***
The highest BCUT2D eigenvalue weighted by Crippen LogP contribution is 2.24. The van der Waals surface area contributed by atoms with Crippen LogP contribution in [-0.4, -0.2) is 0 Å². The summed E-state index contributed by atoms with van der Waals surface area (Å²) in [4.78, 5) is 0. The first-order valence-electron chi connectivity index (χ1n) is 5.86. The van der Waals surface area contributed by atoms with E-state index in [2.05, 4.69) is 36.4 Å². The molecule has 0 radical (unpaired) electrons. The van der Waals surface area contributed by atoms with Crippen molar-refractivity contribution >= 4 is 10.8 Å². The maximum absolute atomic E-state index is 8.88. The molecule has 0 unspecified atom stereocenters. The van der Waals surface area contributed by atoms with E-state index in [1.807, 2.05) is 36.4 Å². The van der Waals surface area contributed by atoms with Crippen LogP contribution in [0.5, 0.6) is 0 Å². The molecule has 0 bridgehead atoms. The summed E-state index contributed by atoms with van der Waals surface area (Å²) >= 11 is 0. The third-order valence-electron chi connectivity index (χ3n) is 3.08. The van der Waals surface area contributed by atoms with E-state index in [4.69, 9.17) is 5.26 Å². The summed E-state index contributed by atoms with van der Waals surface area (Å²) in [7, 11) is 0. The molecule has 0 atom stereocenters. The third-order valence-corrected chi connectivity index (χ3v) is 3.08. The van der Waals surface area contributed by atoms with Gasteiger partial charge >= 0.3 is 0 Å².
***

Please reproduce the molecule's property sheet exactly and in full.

The highest BCUT2D eigenvalue weighted by Crippen LogP contribution is 2.24. The van der Waals surface area contributed by atoms with Crippen LogP contribution in [-0.4, -0.2) is 0 Å². The summed E-state index contributed by atoms with van der Waals surface area (Å²) in [4.78, 5) is 0. The first-order valence-electron chi connectivity index (χ1n) is 5.86. The van der Waals surface area contributed by atoms with E-state index in [2.05, 4.69) is 36.4 Å². The molecule has 0 radical (unpaired) electrons. The van der Waals surface area contributed by atoms with Crippen molar-refractivity contribution >= 4 is 10.8 Å². The maximum absolute atomic E-state index is 8.88. The molecule has 0 unspecified atom stereocenters. The van der Waals surface area contributed by atoms with E-state index in [1.807, 2.05) is 36.4 Å². The van der Waals surface area contributed by atoms with Crippen LogP contribution in [0.5, 0.6) is 0 Å². The molecule has 0 bridgehead atoms. The summed E-state index contributed by atoms with van der Waals surface area (Å²) >= 11 is 0. The third-order valence-electron chi connectivity index (χ3n) is 3.08. The van der Waals surface area contributed by atoms with E-state index in [4.69, 9.17) is 5.26 Å². The summed E-state index contributed by atoms with van der Waals surface area (Å²) in [7, 11) is 0. The molecule has 0 atom stereocenters. The third-order valence-corrected chi connectivity index (χ3v) is 3.08. The van der Waals surface area contributed by atoms with Gasteiger partial charge >= 0.3 is 0 Å².